Nintendo has sent 1,300 copyright strikes to the YouTube channel GilvaSunner, which hosted the soundtracks of several classic Nintendo games.
Nintendo has abruptly blocked over 1300 YouTube videos containing copyrighted music from its various games. This is the latest in a long line of copyright crackdowns from the company that most often target YouTube channels, streamers, indie designers, and other fan projects.
Nintendo has become notorious for its aggressive and seemingly random copyright enforcement. Many fans have taken issue with these methods of protecting Nintendo’s copyrights and the opportunistic, unexplained way that it utilizes them. Countless fan creations have been erased from the public sphere after suddenly receiving cease-and-desist letters from Nintendo, with no way to appeal the decision and no realistic path towards litigation. Many of these creations have been free fan games, remakes, and mods, such as the ill-fated Metroid 2 remake AM2R or the multiple cases of classic Nintendo games remade in Unreal Engine. Videos containing Nintendo content are another frequent target, especially those that contain music from Nintendo’s games.
One well-known YouTube channel called GilvaSunner has just been hit hard by Nintendo’s copyright enforcement, with over 1300 of their videos blocked in a single day. The channel, which uploads a variety of video game soundtracks and remixes, has been flagged by Nintendo in the past for posting music from some of its most popular titles. However, GilvaSunner does not monetize any of their videos, and many full soundtracks of Nintendo games still remain on the channel. In spite of this, Nintendo has once again invoked copyright for a number of soundtracks, and GilvaSunner tweeted a list of the specific ones that were removed.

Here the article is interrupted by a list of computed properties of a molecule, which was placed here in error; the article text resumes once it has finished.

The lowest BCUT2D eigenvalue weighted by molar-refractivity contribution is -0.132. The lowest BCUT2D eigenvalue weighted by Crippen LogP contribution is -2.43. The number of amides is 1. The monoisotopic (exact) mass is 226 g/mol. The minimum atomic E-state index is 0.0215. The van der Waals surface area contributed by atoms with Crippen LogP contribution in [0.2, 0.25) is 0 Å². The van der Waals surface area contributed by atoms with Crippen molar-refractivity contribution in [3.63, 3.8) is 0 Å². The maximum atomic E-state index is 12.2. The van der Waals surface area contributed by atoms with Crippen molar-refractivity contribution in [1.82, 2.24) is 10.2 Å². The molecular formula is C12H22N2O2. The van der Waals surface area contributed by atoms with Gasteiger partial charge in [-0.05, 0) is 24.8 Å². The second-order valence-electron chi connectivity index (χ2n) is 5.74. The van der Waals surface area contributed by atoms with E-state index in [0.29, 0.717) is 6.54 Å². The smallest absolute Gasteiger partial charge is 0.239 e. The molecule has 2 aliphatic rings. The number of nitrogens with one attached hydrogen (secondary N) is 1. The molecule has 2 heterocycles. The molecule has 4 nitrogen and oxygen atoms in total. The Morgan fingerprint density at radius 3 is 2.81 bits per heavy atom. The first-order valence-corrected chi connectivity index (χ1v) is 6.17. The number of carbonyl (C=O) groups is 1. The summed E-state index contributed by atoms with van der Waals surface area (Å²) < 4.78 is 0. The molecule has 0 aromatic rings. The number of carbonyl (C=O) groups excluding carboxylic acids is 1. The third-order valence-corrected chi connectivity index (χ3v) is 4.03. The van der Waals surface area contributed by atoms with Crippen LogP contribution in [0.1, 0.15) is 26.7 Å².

As always, GilvaSunner has said they will fully cooperate with Nintendo’s demands and respect its decisions. On the other hand, GilvaSunner has also pointed out that there’s virtually no other way for fans to listen to these renowned soundtracks. While some other Japanese publishers like Capcom and Square Enix have finally made many of their game soundtracks available on music streaming services, Nintendo has refused to do so. GilvaSunner is apparently not angry or surprised at Nintendo’s actions but publicly asked the company to give fans a reasonable alternative.
There are many companies and platforms (including YouTube and Twitch themselves) that can’t seem to figure out how to adequately handle copyright policy and implementation in the modern era. Vague guidelines, inconsistent enforcement, and harsh punishments are all too common. However, Nintendo’s approach to copyright shows that it even wants to control how its IPs are seen and heard, which is both damaging and insulting to many dedicated players. Hopefully, GilvaSunner’s message will get through, so western fans can at least have an official way to listen to beloved Nintendo music.
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